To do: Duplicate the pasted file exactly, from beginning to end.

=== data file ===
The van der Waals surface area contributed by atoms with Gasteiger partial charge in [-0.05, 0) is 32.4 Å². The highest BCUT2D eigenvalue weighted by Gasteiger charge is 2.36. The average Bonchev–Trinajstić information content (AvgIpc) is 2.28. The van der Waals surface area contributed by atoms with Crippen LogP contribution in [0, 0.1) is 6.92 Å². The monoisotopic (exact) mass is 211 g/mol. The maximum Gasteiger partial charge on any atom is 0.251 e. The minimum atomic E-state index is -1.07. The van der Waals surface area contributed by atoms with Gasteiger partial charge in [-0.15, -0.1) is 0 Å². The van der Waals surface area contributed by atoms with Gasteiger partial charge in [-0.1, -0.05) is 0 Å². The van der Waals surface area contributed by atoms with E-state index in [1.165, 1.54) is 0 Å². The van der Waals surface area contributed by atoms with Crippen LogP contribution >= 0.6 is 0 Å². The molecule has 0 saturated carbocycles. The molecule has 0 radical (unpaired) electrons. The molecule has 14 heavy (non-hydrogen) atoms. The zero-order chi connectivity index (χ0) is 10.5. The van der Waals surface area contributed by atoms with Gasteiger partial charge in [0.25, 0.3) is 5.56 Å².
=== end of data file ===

The van der Waals surface area contributed by atoms with Gasteiger partial charge in [-0.05, 0) is 32.4 Å². The highest BCUT2D eigenvalue weighted by Gasteiger charge is 2.36. The average Bonchev–Trinajstić information content (AvgIpc) is 2.28. The van der Waals surface area contributed by atoms with Crippen LogP contribution in [0, 0.1) is 6.92 Å². The monoisotopic (exact) mass is 211 g/mol. The maximum Gasteiger partial charge on any atom is 0.251 e. The minimum atomic E-state index is -1.07. The van der Waals surface area contributed by atoms with Gasteiger partial charge in [-0.15, -0.1) is 0 Å². The van der Waals surface area contributed by atoms with Gasteiger partial charge in [-0.1, -0.05) is 0 Å². The van der Waals surface area contributed by atoms with E-state index in [1.165, 1.54) is 0 Å². The van der Waals surface area contributed by atoms with Crippen LogP contribution >= 0.6 is 0 Å². The molecule has 0 saturated carbocycles. The molecule has 0 radical (unpaired) electrons. The molecule has 14 heavy (non-hydrogen) atoms. The zero-order chi connectivity index (χ0) is 10.5. The van der Waals surface area contributed by atoms with Gasteiger partial charge in [0.25, 0.3) is 5.56 Å².